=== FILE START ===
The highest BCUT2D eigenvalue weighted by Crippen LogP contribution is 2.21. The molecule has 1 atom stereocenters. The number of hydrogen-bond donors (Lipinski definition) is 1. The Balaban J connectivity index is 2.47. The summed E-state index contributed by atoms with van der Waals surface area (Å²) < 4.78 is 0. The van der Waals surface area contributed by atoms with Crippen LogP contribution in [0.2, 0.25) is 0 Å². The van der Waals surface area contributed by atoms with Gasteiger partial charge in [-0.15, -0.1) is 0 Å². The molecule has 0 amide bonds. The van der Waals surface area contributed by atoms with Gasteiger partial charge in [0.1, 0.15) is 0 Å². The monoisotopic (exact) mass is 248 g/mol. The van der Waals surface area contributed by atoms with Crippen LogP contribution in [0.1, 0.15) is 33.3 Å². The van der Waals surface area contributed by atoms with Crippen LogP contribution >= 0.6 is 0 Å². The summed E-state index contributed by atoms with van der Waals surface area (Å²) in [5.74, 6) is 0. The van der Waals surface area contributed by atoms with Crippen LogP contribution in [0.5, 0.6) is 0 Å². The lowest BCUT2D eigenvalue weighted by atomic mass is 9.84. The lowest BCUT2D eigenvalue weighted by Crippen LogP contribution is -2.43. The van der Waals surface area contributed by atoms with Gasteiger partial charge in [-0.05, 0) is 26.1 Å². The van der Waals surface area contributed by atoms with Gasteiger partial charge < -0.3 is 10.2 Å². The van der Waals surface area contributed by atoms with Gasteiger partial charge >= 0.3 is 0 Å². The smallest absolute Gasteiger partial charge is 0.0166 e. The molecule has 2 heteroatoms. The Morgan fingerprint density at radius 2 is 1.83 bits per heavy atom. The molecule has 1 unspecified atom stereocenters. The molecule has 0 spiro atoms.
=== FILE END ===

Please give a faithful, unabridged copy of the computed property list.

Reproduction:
The highest BCUT2D eigenvalue weighted by Crippen LogP contribution is 2.21. The molecule has 1 atom stereocenters. The number of hydrogen-bond donors (Lipinski definition) is 1. The Balaban J connectivity index is 2.47. The summed E-state index contributed by atoms with van der Waals surface area (Å²) < 4.78 is 0. The van der Waals surface area contributed by atoms with Crippen LogP contribution in [0.2, 0.25) is 0 Å². The van der Waals surface area contributed by atoms with Gasteiger partial charge in [-0.15, -0.1) is 0 Å². The molecule has 0 amide bonds. The van der Waals surface area contributed by atoms with Gasteiger partial charge in [0.1, 0.15) is 0 Å². The monoisotopic (exact) mass is 248 g/mol. The van der Waals surface area contributed by atoms with Crippen LogP contribution in [0.1, 0.15) is 33.3 Å². The van der Waals surface area contributed by atoms with Crippen LogP contribution >= 0.6 is 0 Å². The summed E-state index contributed by atoms with van der Waals surface area (Å²) in [5.74, 6) is 0. The van der Waals surface area contributed by atoms with Crippen LogP contribution in [0.5, 0.6) is 0 Å². The lowest BCUT2D eigenvalue weighted by atomic mass is 9.84. The lowest BCUT2D eigenvalue weighted by Crippen LogP contribution is -2.43. The van der Waals surface area contributed by atoms with Gasteiger partial charge in [-0.05, 0) is 26.1 Å². The van der Waals surface area contributed by atoms with Gasteiger partial charge < -0.3 is 10.2 Å². The van der Waals surface area contributed by atoms with Gasteiger partial charge >= 0.3 is 0 Å². The smallest absolute Gasteiger partial charge is 0.0166 e. The molecule has 2 heteroatoms. The Morgan fingerprint density at radius 2 is 1.83 bits per heavy atom. The molecule has 1 unspecified atom stereocenters. The molecule has 0 spiro atoms.